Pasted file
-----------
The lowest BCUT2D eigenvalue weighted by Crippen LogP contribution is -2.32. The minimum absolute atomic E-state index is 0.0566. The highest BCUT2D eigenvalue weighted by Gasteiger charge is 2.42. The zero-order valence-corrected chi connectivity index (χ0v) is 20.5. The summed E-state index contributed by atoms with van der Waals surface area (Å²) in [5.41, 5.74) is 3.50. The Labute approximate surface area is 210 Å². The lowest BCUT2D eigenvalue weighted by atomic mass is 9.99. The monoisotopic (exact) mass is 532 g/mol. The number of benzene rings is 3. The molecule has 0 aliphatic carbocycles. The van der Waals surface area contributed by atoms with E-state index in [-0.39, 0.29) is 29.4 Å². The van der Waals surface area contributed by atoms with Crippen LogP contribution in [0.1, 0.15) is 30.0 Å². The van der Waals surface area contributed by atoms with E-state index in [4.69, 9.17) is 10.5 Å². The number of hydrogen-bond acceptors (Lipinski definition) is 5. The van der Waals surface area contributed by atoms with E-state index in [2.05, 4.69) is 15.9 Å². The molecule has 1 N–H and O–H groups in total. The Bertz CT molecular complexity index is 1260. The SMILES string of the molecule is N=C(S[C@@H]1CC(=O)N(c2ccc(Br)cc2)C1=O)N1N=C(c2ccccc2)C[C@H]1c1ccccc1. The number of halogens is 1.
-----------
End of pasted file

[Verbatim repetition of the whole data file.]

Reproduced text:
The lowest BCUT2D eigenvalue weighted by Crippen LogP contribution is -2.32. The minimum absolute atomic E-state index is 0.0566. The highest BCUT2D eigenvalue weighted by Gasteiger charge is 2.42. The zero-order valence-corrected chi connectivity index (χ0v) is 20.5. The summed E-state index contributed by atoms with van der Waals surface area (Å²) in [5.41, 5.74) is 3.50. The Labute approximate surface area is 210 Å². The lowest BCUT2D eigenvalue weighted by atomic mass is 9.99. The monoisotopic (exact) mass is 532 g/mol. The number of benzene rings is 3. The molecule has 0 aliphatic carbocycles. The van der Waals surface area contributed by atoms with E-state index in [-0.39, 0.29) is 29.4 Å². The van der Waals surface area contributed by atoms with Crippen LogP contribution in [0.1, 0.15) is 30.0 Å². The van der Waals surface area contributed by atoms with E-state index in [4.69, 9.17) is 10.5 Å². The number of hydrogen-bond acceptors (Lipinski definition) is 5. The van der Waals surface area contributed by atoms with E-state index in [2.05, 4.69) is 15.9 Å². The molecule has 1 N–H and O–H groups in total. The Bertz CT molecular complexity index is 1260. The SMILES string of the molecule is N=C(S[C@@H]1CC(=O)N(c2ccc(Br)cc2)C1=O)N1N=C(c2ccccc2)C[C@H]1c1ccccc1. The number of halogens is 1.